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Hear Res. 2016 Feb;332:199-209. doi: 10.1016/j.heares.2015.10.001. Epub 2015 Oct 31.

The consequences of tinnitus and tinnitus severity on cognition: A review of the behavioural evidence.

Author information

1
National Institute for Health Research (NIHR) Nottingham Hearing Biomedical Research Unit, Ropewalk House, 113 The Ropewalk, Nottingham NG1 5DU, UK; Otology and Hearing Group, Division of Clinical Neuroscience, School of Medicine, University of Nottingham, Medical School, Nottingham NG7 2UH, UK; Department of Audiology, School of Health Sciences, Universiti Sains Malaysia, Kelantan, Malaysia. Electronic address: g_bah194@yahoo.com.
2
National Institute for Health Research (NIHR) Nottingham Hearing Biomedical Research Unit, Ropewalk House, 113 The Ropewalk, Nottingham NG1 5DU, UK; Otology and Hearing Group, Division of Clinical Neuroscience, School of Medicine, University of Nottingham, Medical School, Nottingham NG7 2UH, UK. Electronic address: derek.hoare@nottingham.ac.uk.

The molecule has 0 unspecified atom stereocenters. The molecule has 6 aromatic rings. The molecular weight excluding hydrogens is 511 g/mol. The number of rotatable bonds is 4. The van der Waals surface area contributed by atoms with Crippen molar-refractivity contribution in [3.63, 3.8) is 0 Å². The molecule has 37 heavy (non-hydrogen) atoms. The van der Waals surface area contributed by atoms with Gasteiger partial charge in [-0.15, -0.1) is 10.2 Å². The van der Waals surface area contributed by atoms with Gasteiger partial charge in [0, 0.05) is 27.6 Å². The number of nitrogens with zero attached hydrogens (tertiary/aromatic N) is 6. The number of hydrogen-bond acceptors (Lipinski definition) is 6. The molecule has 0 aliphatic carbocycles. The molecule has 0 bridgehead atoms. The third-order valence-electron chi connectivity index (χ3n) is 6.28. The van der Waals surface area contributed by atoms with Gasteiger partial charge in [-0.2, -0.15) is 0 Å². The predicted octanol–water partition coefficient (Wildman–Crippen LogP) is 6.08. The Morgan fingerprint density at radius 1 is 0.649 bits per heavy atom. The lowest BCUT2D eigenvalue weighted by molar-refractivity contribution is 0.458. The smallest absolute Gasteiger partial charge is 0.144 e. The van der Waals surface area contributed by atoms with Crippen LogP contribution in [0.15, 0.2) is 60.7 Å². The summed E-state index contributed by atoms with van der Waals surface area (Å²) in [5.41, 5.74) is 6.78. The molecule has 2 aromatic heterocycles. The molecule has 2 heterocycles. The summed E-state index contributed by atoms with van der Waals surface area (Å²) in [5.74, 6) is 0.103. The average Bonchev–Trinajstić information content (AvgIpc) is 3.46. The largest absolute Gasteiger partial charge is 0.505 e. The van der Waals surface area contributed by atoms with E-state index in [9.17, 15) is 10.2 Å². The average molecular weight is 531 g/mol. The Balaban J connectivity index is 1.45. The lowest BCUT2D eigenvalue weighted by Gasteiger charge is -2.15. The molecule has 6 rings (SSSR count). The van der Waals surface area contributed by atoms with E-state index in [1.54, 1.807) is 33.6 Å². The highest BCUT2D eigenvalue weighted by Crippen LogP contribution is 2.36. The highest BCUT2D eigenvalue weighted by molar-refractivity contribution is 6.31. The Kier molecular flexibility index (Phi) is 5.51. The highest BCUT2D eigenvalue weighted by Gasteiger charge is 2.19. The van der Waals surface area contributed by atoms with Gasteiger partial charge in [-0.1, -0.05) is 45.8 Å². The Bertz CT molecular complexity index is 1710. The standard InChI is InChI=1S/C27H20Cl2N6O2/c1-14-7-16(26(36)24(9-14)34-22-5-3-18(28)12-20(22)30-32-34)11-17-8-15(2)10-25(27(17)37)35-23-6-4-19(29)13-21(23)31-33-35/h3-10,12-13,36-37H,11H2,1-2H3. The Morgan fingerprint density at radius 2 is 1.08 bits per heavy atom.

3
National Institute for Health Research (NIHR) Nottingham Hearing Biomedical Research Unit, Ropewalk House, 113 The Ropewalk, Nottingham NG1 5DU, UK; Otology and Hearing Group, Division of Clinical Neuroscience, School of Medicine, University of Nottingham, Medical School, Nottingham NG7 2UH, UK. Electronic address: deborah.hall@nottingham.ac.uk.

Abstract

People with tinnitus report anecdotal difficulties in mental concentration and psychological treatments for tinnitus advise on concentration difficulties and how to manage them. Yet the literature lacks any coherent discussion about what precise theoretical cognitive constructs might be mediating reported concentration problems. This review addresses this gap by describing and critically appraising the behavioural evidence for the effects of tinnitus on cognitive performance (namely working memory and attention). Empirical evidence is somewhat limited, but there is some support that tinnitus interferes with executive attention, and mixed support that it impairs working memory and selective attention. We highlight a number of methodological considerations to help drive the field forward and we propose a putative model of the complex inter-relationships between tinnitus, cognition and confounding factors. This model provides a basis for hypothesis testing.

KEYWORDS:

Chronic tinnitus; Cognitive performance; Hypothesised model

PMID:
26523370
DOI:
10.1016/j.heares.2015.10.001
[Indexed for MEDLINE]
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